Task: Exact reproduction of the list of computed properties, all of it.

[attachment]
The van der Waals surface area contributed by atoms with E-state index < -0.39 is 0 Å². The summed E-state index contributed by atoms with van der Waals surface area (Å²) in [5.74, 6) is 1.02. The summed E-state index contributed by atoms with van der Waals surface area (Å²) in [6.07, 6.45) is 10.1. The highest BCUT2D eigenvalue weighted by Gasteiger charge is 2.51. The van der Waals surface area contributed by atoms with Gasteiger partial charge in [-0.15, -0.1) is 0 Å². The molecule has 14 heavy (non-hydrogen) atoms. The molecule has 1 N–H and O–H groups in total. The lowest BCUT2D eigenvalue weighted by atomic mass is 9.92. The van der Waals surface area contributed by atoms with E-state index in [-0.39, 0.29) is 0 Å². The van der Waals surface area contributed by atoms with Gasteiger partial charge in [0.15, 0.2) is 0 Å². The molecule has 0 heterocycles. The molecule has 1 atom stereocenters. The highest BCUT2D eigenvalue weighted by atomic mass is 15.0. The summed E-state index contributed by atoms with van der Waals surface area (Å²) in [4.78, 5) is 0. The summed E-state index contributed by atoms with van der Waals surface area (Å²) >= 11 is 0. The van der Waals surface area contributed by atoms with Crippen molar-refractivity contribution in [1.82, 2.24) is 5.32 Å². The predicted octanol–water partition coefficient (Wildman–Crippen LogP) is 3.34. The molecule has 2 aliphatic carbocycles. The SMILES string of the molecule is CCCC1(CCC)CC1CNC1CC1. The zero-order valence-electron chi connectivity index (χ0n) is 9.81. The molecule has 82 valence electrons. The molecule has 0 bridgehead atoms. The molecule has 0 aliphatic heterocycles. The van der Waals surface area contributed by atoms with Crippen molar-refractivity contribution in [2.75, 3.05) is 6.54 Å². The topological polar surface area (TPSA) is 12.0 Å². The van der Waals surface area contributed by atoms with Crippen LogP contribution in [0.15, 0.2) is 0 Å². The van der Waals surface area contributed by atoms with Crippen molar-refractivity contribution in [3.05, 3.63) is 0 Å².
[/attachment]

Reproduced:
The van der Waals surface area contributed by atoms with E-state index < -0.39 is 0 Å². The summed E-state index contributed by atoms with van der Waals surface area (Å²) in [5.74, 6) is 1.02. The summed E-state index contributed by atoms with van der Waals surface area (Å²) in [6.07, 6.45) is 10.1. The highest BCUT2D eigenvalue weighted by Gasteiger charge is 2.51. The van der Waals surface area contributed by atoms with Gasteiger partial charge in [-0.15, -0.1) is 0 Å². The molecule has 14 heavy (non-hydrogen) atoms. The molecule has 1 N–H and O–H groups in total. The lowest BCUT2D eigenvalue weighted by atomic mass is 9.92. The van der Waals surface area contributed by atoms with E-state index in [-0.39, 0.29) is 0 Å². The van der Waals surface area contributed by atoms with Gasteiger partial charge in [0.15, 0.2) is 0 Å². The molecule has 0 heterocycles. The molecule has 1 atom stereocenters. The highest BCUT2D eigenvalue weighted by atomic mass is 15.0. The summed E-state index contributed by atoms with van der Waals surface area (Å²) in [4.78, 5) is 0. The summed E-state index contributed by atoms with van der Waals surface area (Å²) >= 11 is 0. The van der Waals surface area contributed by atoms with Crippen molar-refractivity contribution in [1.82, 2.24) is 5.32 Å². The predicted octanol–water partition coefficient (Wildman–Crippen LogP) is 3.34. The molecule has 2 aliphatic carbocycles. The SMILES string of the molecule is CCCC1(CCC)CC1CNC1CC1. The zero-order valence-electron chi connectivity index (χ0n) is 9.81. The molecule has 82 valence electrons. The molecule has 0 bridgehead atoms. The molecule has 0 aliphatic heterocycles. The van der Waals surface area contributed by atoms with Crippen molar-refractivity contribution in [2.75, 3.05) is 6.54 Å². The topological polar surface area (TPSA) is 12.0 Å². The van der Waals surface area contributed by atoms with Crippen LogP contribution in [0.15, 0.2) is 0 Å². The van der Waals surface area contributed by atoms with Crippen molar-refractivity contribution in [3.05, 3.63) is 0 Å².